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TIFF19: Daniel Reynolds’ Top 5 Films

by Daniel Reynolds

After ten days in which I saw 17 films (plus 10 before the festival began), here are my five favourite movies, plus a few honourable mentions, from the 2019 Toronto International Film Festival:

Honourable Mentions: The Whistlers, The Vast of Night, Deerskin, Three Summers

5) Marriage Story

We expect a film about divorce to follow a certain template, and, in truth, writer-director Noah Baumbach’s work here does go that way. It also excels as a showcase for Adam Driver as he makes his case to be considered the best leading man of his generation. There are other charms to Marriage Story—the supporting cast is also quite good, for example—but it’s Driver’s show, he owns the film’s set-pieces, and that alone makes it something special.

4) Anne at 13,000 ft.

Maybe it’s the hyper-specific Toronto setting that gives this film a boost, or maybe writer-director Kazik Radwanski has taken a real leap. His previous films marked him as a local talent to watch, but Anne at 13,000 ft. is different. Once again Radwanski applies his close-up technique to study the life of one troubled individual (Deragh Campbell, amazing as Anne), but he’s expanded the scope of his vision to someplace new. It’s a small film, but for the people in it, this is the whole world.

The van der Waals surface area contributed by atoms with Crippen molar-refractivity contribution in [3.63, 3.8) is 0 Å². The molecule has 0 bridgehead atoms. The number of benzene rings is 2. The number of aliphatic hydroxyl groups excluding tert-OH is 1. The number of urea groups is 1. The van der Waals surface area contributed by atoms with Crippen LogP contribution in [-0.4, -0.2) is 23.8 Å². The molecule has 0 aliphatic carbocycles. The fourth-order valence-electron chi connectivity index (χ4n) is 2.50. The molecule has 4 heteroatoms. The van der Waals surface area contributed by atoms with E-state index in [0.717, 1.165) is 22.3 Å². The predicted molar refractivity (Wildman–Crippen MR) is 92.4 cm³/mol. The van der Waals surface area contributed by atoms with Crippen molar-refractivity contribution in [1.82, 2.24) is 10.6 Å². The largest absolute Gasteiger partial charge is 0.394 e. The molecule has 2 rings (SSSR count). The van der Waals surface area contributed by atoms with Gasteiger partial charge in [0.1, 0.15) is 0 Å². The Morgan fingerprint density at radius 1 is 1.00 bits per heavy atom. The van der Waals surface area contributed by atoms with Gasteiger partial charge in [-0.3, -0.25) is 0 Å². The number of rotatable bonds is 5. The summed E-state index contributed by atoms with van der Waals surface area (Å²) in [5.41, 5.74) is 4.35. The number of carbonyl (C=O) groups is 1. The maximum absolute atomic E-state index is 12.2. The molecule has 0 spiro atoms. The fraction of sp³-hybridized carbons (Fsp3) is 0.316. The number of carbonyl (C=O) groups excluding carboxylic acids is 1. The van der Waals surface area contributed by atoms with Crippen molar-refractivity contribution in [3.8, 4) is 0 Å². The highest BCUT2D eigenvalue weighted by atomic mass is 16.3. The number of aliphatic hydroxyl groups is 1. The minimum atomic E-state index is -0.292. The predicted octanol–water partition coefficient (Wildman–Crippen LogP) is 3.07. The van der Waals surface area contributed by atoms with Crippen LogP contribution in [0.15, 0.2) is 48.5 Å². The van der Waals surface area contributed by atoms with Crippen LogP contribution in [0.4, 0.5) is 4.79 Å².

3) Calm With Horses

I attend TIFF hoping to discover films like this. The startling debut feature from director Nick Rowland is a character study shaded by the criminal underworld in which it exists. It’s stocked with performances by actors you may recognize (Barry Keoghan, Ned Dennehy) and others you may not (Cosmo Jarvis, Niamh Algar), all of whom hit the right notes. Calm With Horses tells its story with style and grace, rewarding the audience’s gamble during a busy festival. We didn’t know it would be this good—and now we look forward to what’s next.

2) Parasite

There’s a moment in the first third of Parasite where it’s possible to ask, confusedly: where is this film even going? Unlike much of writer-director Bong Joon-ho’s work, there’s no high concept sci-fi in play, no CGI creature roaming around; it’s just two families, one rich and the other poor, with a tenuous connection between them. Which is what makes the precise unfolding of the film’s plot such a supreme pleasure. How we get from here to there is a trip worth taking.

1) Uncut Gems

Look, I get it, Uncut Gems is not an easy film to “enjoy” per se. As with writer-directors Josh and Benny Safdie’s previous films, this one runs at a relentless pace following a protagonist who goes out of his way to say and do the wrong thing, always. And yet—and yet—there’s Adam Sandler as Howard Ratner, the tasteless, boorish, and often dumb man at the centre of this self-created, only-in-New-York maelstrom, and you know what? It’s impossible not to root for him. Quite simply: there is no other film out there right now like Uncut Gems.

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